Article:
'02 Impala 3.4L: Diagnose This!

impala
chevrolet

#1

Without first getting into a discussion of the problem, please review these three data captures and tell me if you see anything that would point to a problem. The Captures were taken on the drive home from work yesterday. 1st was coming out of work, heading toward highway. 2nd was ON the highway. 3rd was off the highway heading home.

Note: I just bought this OBD Scanner and I literally pulled it out of the box, plugged it in, and hit “Record Data”, so while I think these Captures are legit, who knows??

BTW, the code is the familiar P0442, small EVAP leak. It had gone away for a few thousand miles after smearing a bit of Petroleum Jelly on the seal, but apparently it’s back…


#2

IMO, that data isn’t particularly useful

Just off the top of my head, I believe the problem could be a purge valve that isn’t able to pull vacuum on the evap system . . . blown diaphragm, or perhaps manifold vacuum isn’t getting TO the purge valve, for example

As for that cap, sure we know you smeared petroleum jelly on the seal, but is the seal pliable, not hard as a rock and split?

Is the corresponding surface on the filler neck in decent shape?

Since I saw your post on the batauto.com website, please answer my questions . . . in the “general discussion” section, because I started a new thread, there


#3

Am I to understand there is just 1 problem, the P0442?
If so, then I agree!

Here’s where I’d be looking:


CSA


#4

Why does the VSS (mph), capture #1 show 0 MPH if you’re driving from work to the highway?

Tester


#5

The only thing I see a little unusual is the long term fuel trim for capture 2. Seems maybe a little on the high side. But that could be normal for your vehicle too. Usually if it is out of bounds by 10% or more, that’s when to be concerned about long term fuel trim readings. But if you are having air/fuel mixture issues, that might be a clue. That number means the computer (based on the pre-cat o2 sensor reading) is having to inject more (or less, can’t recall which) gas than it thinks it should need to based on the other sensor readings, the maf, iat, map, rpm, etc. For example, if an evap purge valve was allowing fuel to get sucked into the engine from the canister, and the computer didn’t know about it, that could cause a deviation from normal fuel trim readings.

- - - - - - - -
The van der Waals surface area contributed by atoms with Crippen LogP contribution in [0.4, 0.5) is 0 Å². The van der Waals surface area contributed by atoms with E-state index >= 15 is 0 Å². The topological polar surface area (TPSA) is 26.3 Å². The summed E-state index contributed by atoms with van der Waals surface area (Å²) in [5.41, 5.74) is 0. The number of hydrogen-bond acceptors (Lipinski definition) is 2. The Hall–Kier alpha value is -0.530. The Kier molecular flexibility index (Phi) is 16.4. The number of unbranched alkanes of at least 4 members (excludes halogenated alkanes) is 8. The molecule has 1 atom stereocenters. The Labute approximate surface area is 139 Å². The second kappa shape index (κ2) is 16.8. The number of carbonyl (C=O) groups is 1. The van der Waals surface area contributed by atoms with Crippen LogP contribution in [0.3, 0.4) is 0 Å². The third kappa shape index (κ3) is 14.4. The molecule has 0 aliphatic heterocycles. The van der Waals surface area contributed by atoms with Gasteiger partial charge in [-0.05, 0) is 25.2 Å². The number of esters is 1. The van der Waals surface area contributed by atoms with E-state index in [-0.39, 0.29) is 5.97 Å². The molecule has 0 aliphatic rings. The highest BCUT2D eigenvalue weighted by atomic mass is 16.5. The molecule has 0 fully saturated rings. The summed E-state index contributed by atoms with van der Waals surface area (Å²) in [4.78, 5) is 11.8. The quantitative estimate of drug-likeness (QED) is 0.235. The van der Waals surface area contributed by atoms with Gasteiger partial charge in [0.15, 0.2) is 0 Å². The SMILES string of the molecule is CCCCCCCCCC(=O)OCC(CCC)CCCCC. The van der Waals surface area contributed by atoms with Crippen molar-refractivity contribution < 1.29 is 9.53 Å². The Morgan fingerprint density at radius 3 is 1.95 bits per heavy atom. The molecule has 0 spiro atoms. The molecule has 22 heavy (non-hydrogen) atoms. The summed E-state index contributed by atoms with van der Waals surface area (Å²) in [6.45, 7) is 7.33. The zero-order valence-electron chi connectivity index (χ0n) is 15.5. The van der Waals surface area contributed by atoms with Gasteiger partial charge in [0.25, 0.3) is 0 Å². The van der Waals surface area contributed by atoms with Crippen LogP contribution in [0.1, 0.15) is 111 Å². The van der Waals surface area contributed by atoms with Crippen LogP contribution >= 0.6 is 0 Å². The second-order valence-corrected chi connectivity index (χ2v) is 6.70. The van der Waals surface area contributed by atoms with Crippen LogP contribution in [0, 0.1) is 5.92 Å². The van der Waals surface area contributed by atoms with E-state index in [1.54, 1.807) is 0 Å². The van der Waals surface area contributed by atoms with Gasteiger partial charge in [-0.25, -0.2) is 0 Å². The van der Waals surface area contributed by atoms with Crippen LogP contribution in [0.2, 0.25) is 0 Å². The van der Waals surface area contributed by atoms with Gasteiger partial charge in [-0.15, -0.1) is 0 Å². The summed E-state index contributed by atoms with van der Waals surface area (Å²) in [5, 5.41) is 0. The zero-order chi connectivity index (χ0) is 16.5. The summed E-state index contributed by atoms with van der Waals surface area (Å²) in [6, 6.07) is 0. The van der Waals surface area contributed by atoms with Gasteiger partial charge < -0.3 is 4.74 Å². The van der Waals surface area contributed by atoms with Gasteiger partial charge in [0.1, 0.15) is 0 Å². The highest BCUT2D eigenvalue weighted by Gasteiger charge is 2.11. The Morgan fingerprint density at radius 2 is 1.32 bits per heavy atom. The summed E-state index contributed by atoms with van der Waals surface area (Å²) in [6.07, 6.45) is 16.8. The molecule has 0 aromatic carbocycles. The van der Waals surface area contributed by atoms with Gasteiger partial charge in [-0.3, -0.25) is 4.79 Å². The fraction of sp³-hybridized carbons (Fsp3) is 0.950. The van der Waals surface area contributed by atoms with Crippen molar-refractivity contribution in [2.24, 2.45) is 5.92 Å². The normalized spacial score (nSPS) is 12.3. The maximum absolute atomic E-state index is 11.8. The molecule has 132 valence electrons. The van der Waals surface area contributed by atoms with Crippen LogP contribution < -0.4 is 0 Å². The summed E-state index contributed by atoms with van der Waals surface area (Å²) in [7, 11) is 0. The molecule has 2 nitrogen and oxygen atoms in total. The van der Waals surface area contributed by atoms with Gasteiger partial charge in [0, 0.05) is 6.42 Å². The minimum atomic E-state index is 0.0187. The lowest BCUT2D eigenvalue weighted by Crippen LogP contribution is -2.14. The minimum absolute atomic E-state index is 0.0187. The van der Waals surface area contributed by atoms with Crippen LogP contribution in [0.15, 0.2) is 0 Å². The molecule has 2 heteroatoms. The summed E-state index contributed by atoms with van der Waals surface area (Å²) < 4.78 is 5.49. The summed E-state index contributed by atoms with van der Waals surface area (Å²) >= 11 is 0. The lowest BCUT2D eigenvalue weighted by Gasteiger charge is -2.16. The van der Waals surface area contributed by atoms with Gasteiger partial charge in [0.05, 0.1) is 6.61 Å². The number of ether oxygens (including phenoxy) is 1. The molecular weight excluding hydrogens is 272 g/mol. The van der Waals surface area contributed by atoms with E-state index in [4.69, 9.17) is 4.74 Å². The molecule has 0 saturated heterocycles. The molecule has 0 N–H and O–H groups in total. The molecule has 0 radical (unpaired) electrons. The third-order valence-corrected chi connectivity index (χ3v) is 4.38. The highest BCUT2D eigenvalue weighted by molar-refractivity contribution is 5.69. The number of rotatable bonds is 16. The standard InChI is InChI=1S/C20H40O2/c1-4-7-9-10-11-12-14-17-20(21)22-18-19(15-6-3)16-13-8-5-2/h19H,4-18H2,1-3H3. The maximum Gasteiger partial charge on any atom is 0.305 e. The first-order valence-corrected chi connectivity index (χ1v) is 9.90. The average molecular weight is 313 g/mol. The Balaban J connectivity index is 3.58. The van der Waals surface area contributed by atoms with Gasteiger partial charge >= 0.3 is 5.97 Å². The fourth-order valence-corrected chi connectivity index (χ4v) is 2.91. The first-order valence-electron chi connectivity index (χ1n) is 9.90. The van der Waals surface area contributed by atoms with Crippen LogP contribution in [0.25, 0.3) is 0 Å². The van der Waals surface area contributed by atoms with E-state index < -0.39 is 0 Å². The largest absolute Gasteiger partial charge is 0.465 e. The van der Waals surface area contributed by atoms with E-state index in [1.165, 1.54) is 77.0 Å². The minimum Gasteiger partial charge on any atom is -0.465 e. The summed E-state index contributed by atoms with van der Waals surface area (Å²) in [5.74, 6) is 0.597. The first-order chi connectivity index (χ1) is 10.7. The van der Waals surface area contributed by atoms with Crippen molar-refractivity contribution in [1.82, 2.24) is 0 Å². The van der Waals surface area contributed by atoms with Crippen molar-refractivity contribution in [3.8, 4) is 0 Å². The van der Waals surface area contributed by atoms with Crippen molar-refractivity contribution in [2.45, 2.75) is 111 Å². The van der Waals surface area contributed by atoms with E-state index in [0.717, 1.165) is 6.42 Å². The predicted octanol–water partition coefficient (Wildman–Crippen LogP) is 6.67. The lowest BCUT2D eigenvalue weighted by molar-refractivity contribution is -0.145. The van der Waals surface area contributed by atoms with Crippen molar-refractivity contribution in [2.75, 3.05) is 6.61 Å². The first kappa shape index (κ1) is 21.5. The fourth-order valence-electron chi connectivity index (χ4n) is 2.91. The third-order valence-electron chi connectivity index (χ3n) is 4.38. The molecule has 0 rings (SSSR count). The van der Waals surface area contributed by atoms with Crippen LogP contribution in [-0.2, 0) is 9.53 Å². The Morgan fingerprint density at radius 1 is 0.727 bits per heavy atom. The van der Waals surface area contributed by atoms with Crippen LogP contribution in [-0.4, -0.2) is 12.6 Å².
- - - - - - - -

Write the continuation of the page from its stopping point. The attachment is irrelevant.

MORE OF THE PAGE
#6

db4690, Common_Sense_Answer :

Yeah - I’m not sure about this Scan Tool. Just got it. It’s a little weird in that I can do the 3 Data Captures while the vehicle’s operating, but then I can’t view the data offline (inside the house). When I try that - even though the 9V battery is installed to retain the data, it shows the 3 Captures, but all 3 have the same data. It’s not until I go back out to the vehicle and hook it up again that I can see the 3 distinct sets of data. I could also hook it up to the computer and download the data that way, but I think the 9V battery is supposed to retain the data AND allow you to view it offline - but maybe not on the unit’s screen - which, if true, is kind of weird!

Anyway, as for the petroleum jelly, I just put a thin film on the gas cap seal. It definitely made a difference, holding off the code for much longer than it had been happening. It was kind of an experiment to see if I really needed a new cap. The cap seal looks perfectly fine and so is the filler neck. No problems with either, but maybe the seal is just hard and not pliable - which is why the Jelly “fixed” it (for a while).

BTW: the P0442, I believe is just a side-show here. The real problem is an intermittent weakening of the idle at a stop which can work its way into an increasing stumble, and then … POOF … a stall. Never illuminates the CEL. Never happens in the morning on the 30 mile drive to work, and it won’t happen on the ride home if I use the Interstate, either - because the engine is going full throttle most of the way. It happens if I go through town, with all the lights. As I get closer to home, say 3/4 of the way or more (~18 miles), stopping at a light can be “iffy”. First few stops are no problem, then I stop at a light and I can start to feel the faint stumbling idle starting its death spiral (but not always). So it’s related to the vehicle getting hotter, or running longer, but if I just use the Interstate the entire way … no problem.

However - I have noticed numerous “stumbles” or apparent mis-fires while running at 70 mph on the Interstate. But never any MIL lamp illuminated. That’s why I bought this Scan Tool. Thought maybe I could trap a buried code that just wasn’t setting the MIL lamp ON.